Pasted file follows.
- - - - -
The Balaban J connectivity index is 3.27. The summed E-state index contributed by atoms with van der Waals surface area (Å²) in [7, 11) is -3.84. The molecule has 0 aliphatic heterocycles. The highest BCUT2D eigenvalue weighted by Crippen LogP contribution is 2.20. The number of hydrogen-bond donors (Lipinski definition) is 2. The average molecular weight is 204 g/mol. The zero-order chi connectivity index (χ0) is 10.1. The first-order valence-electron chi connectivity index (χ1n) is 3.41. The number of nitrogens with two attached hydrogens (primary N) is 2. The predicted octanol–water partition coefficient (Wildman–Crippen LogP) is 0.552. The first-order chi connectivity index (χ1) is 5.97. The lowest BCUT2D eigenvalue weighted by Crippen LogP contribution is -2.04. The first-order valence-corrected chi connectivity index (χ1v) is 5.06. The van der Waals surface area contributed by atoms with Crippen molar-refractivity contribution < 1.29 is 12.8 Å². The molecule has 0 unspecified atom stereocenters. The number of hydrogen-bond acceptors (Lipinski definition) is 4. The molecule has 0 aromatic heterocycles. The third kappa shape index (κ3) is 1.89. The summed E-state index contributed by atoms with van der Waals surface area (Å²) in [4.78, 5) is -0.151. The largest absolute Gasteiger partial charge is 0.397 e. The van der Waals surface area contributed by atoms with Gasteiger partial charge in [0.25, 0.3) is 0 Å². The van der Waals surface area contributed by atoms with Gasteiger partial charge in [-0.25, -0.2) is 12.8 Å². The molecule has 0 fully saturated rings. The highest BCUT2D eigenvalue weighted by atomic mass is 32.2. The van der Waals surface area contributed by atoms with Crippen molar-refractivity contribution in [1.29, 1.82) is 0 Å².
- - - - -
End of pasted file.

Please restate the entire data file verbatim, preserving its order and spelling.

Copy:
The Balaban J connectivity index is 3.27. The summed E-state index contributed by atoms with van der Waals surface area (Å²) in [7, 11) is -3.84. The molecule has 0 aliphatic heterocycles. The highest BCUT2D eigenvalue weighted by Crippen LogP contribution is 2.20. The number of hydrogen-bond donors (Lipinski definition) is 2. The average molecular weight is 204 g/mol. The zero-order chi connectivity index (χ0) is 10.1. The first-order valence-electron chi connectivity index (χ1n) is 3.41. The number of nitrogens with two attached hydrogens (primary N) is 2. The predicted octanol–water partition coefficient (Wildman–Crippen LogP) is 0.552. The first-order chi connectivity index (χ1) is 5.97. The lowest BCUT2D eigenvalue weighted by Crippen LogP contribution is -2.04. The first-order valence-corrected chi connectivity index (χ1v) is 5.06. The van der Waals surface area contributed by atoms with Crippen molar-refractivity contribution < 1.29 is 12.8 Å². The molecule has 0 unspecified atom stereocenters. The number of hydrogen-bond acceptors (Lipinski definition) is 4. The molecule has 0 aromatic heterocycles. The third kappa shape index (κ3) is 1.89. The summed E-state index contributed by atoms with van der Waals surface area (Å²) in [4.78, 5) is -0.151. The largest absolute Gasteiger partial charge is 0.397 e. The van der Waals surface area contributed by atoms with Gasteiger partial charge in [0.25, 0.3) is 0 Å². The van der Waals surface area contributed by atoms with Gasteiger partial charge in [-0.25, -0.2) is 12.8 Å². The molecule has 0 fully saturated rings. The highest BCUT2D eigenvalue weighted by atomic mass is 32.2. The van der Waals surface area contributed by atoms with Crippen molar-refractivity contribution in [1.29, 1.82) is 0 Å².